Having arrived at the consciousness of being in Christ in holy freedom, we can take account of the ground trodden in relation to the Spirit. Free from the domination of sin and having yielded to the claims of law, we are now, in the words of Rom. 6:14, "not under law but under grace." The place of the Spirit in all this is set forth in Romans 8. The Spirit is mentioned in that chapter no less than seventeen times. As a consequence, there are four statements in the chapter that call for consideration. "Ye are not in the flesh but in the Spirit if so be that the Spirit of God dwell in you." v. 9. " There is therefore now no condemnation to them that are in Christ Jesus." v. 1. "If Christ be in you." v. 10. The flesh is descriptive of man's state as a creature. It is that which gives colour to all our thoughts, feelings, tastes and all that goes to make up life. The fall corrupted that, hence all is contaminated. By displacing flesh, the indwelling Spirit becomes our power for everything. So then, if we are in Christ before God for His pleasure, Christ is in us before men for testimony — the indwelling Spirit being the power for all.

In the light of this why do we hear so little of the knowledge of the Spirit? It is true that He is here on behalf of the Father and the Son and that He does not make Himself an object. He comes before us in an impersonal way by the use of the neuter pronoun "it" but He is God and we know Him as knowing God. In plain words, all we know of God is directly from Him and by Him. "Ye know Him" was the word of our Lord to His disciples. John 14:17. Hereby we know the Spirit of God — every spirit which confesses Jesus Christ come in flesh is of God. Now God is Love. The Holy Spirit is God hence, He is Love. "Now I beseech you brethren, for the Lord Jesus Christ's sake and for the love of the Spirit, that ye strive together with me in your prayers to God for me." Rom. 15:30. How could He shed the love of God abroad in our hearts if He were not love? He is the Spirit of truth, John 14:17. The Spirit of power 2 Tim. 2:7. Do we not gather from the words of the Lord Jesus that the Holy Spirit will tell us more of what He Himself is?" It is expedient for you that I go away: for if I go not away, the Comforter will not come unto you; but if I depart, I will send Him unto you." John 16:7. In Him then we have the God of all comfort. "As one whom his mother comforteth, so will I comfort you." Isa. 66:13. "Blessed be God, even the Father of our Lord Jesus Christ, the Father of mercies and the God of all comfort." 2 Cor. 1:3. Inasmuch as the Spirit is within us, we get made good to us and in us, all that God is, by God the Holy Spirit. But He can sympathise, yea, and intercede for us. "In like manner the Spirit joins also its help to our weaknesses; for we do not know what we should pray for as is fitting, but the Spirit itself makes intercession with groanings which cannot be uttered." Rom. 8:26.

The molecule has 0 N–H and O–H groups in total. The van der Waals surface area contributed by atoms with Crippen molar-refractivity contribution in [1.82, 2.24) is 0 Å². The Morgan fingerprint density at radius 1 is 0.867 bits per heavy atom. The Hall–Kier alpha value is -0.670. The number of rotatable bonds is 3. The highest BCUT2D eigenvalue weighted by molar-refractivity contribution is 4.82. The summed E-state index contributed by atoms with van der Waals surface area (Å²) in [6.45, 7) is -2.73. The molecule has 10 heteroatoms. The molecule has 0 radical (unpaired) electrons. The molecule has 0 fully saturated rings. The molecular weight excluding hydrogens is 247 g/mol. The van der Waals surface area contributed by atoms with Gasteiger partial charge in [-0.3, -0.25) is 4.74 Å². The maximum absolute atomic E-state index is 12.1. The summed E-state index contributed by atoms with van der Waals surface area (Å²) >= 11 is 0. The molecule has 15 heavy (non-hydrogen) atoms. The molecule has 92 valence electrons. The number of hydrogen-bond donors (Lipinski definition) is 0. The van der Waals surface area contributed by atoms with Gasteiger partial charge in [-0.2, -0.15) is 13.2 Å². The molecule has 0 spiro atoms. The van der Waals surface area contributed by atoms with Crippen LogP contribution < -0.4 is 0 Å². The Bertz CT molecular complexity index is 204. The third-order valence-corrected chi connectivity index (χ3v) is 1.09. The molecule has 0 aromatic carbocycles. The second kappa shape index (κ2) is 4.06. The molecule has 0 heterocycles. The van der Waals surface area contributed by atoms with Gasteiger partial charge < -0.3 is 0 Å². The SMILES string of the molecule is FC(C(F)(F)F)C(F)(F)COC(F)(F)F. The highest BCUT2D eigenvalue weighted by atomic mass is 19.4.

Then there is communion of the Holy Spirit. Think of the marvellous condescension He shows to come and dwell in such close proximity with evil, for we have to remind ourselves that, although transferred from Adam to Christ, the law of sin is still in our members. Doubtless, this was the cause of His appearance as cloven tongues of fire at Pentecost. He dwells in us in that which He Himself has formed in us by new birth and here it is, His communion with us. Surely in coming to our side, it is that He may bring us to His, in all the blessed consciousness of divine favour within the sacred enclosure of His own domain, where all things are of God. It is thus as the Spirit He enters into the closest intimacy with us in our spirits. "The Spirit itself beareth witness with our spirit that we are the children of God." Rom. 8:16.

But the Spirit is sensitive. This we can understand, for distance is measured by nearness even in human relationships. The more refined the sensibilities are, the more susceptible we are to the chilling influences of man and the world. The Spirit can be grieved and may for the moment be inactive but He is also jealous. Love is always jealous. Many are the tragedies that follow it in human life To the young men it is said, "Love not the world." How could the Holy Spirit go on ungrieved in us if we let our hearts go out to anything in this poor world which is not of God? "I The LORD thy God am a jealous God." Ex. 20:5. The Spirit therefore can be grieved; quenched; lied to and even blasphemed.